The voice actress of Minnie Mouse – Russi Taylor – has a cameo line as one of the nurse mice in the hospital when Wilbur is about to be operated on.
The only actual Australians in the film are Tristan Rogers (the voice of Jake, the cool outback kangaroo mouse) and Peter Firth (the voice of Red, the male kangaroo in the MacLeach compound).
Disney master animator Glen Keane is responsible for the exquisite animation work on Marahute.
This is it, folks. The moment we’ve all been waiting for… well, most of us, anyway. The first Disney princess movie in thirty years (since Sleeping Beauty). The first movie of the Disney Renaissance, heralding the utopian years of the 1990s when every film was a musical, every film was made of gold, and the very fabric of our childhoods was wrought with exquisite hand-drawn art painstakingly and carefully integrated brand new CGI techniques. The movie that made a generation of little girls long for perfect flowing hair, tiny waists, beautiful voices and powerful fish tails.
It’s time for The Little Mermaid.
The Film:The Little Mermaid (1989)
Once upon a time… the story for this movie was drawn from the utterly disappointing and depressing fairy tale of the same name written by Hans Christian Anderson in 1837. In that version, the prince falls in love with another girl, and the mermaid vows to kill them both – but she cannot, and, brokenhearted, she dissolves into seafoam. Then she is transformed into a spirit of the air, bound to do good deeds for three hundred years in order to ascend into heaven. So there’s that.
It made $211.3 million at the box office.
Ariel is the first redheaded princess, and she is also the first princess to bare her midriff. She was made to be a redhead in order to differentiate her from Daryl Hannah’s character in the movie “Splash” which came out a few years before this. Ariel is the first princess to have siblings, as well, and all of her sisters’ names also begin with the letter A. Ariel’s physicality was based on actress Alyssa Milano, and she was voiced by the incomparable Jodi Benson. Jodi was so into the role that she recorded “Part of Your World” in the dark – to get that underwater, isolated feeling. Ariel was fully animated by Disney legend Glen Keane, who demanded the right to animate her himself after seeing Jodi Benson recording the song.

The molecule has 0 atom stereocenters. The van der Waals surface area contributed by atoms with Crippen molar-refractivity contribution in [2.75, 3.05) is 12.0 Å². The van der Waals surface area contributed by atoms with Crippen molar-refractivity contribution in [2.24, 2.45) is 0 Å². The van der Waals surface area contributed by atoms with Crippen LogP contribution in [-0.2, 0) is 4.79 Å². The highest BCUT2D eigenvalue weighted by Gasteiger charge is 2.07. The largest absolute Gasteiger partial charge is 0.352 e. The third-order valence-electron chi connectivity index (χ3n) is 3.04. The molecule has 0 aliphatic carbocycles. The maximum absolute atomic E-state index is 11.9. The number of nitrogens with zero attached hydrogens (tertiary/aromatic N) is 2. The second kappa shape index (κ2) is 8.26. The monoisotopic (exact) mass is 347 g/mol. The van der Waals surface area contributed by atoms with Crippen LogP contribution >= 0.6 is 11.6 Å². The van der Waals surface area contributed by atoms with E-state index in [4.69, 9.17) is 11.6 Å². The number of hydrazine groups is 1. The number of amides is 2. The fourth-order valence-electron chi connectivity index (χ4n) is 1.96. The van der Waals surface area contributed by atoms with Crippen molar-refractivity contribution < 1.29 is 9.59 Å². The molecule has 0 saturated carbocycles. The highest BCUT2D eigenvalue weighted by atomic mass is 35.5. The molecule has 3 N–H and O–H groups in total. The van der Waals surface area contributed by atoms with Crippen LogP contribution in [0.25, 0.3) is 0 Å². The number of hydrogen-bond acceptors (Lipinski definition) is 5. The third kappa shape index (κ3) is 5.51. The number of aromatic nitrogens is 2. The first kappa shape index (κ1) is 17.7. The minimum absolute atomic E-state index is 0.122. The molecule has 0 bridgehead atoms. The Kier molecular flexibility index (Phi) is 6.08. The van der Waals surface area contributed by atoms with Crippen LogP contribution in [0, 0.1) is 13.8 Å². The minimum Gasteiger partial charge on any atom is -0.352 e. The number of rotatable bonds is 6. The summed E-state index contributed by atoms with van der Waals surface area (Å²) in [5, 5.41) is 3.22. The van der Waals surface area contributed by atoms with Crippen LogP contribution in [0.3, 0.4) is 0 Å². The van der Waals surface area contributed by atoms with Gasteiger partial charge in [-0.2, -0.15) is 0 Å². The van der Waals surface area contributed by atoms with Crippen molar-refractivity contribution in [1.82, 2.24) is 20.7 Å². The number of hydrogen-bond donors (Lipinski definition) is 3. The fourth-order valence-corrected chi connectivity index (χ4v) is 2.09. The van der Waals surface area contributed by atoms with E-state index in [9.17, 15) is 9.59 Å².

The role of Ursula almost went to Bea Arthur, Roseanne Barr, Jennifer Saunders, and Elaine Stritch, among others who auditioned for the role. Stritch was cast but left the project after she and Howard Ashman did not mesh well. Ultimately the role was filled by Pat Carroll, who based most of her performance off of Ashman’s renditions (and ad-libs!) of the song in rehearsal.
Did you know that all of the bubbles in this film are hand-drawn? None of the bubbles were Xeroxed. They even had to outsource some of the bubble-drawing to China, but this was interrupted by the student riots in Beijing. Watch this movie again and try not to think about the poor animators painstakingly drawing each and every single bubble… it’s madness!
Prior to this movie, songs for the animated features were written beforehand and then integrated into the story later. This marked the first time they changed that process: the songs were written by Alan Menken and Howard Ashman alongside the storyboard creation for the film, to make the songs more organically integrated.
There are plenty of nods to other Disney films and characters in this movie, although they may be more subtle than in some of the other movies.
In the concert crowd, Mickey, Goofy, and Donald can be spotted if you look fast.
At Prince Eric’s palace, a portrait on the wall in the dining room looks a bit like Aurora and Philip…
Ariel’s pink dress is a combination of Cinderella, Snow White, and Aurora’s gowns in their respective movies.
the housekeeper in the palace is wearing the same clothes as Cinderella wears when doing chores, just in different colors
Scuttle’s ‘romantic’ vocals before “Kiss The Girl” are actually the melody from Tchaikovsky’s “Romeo & Juliet.”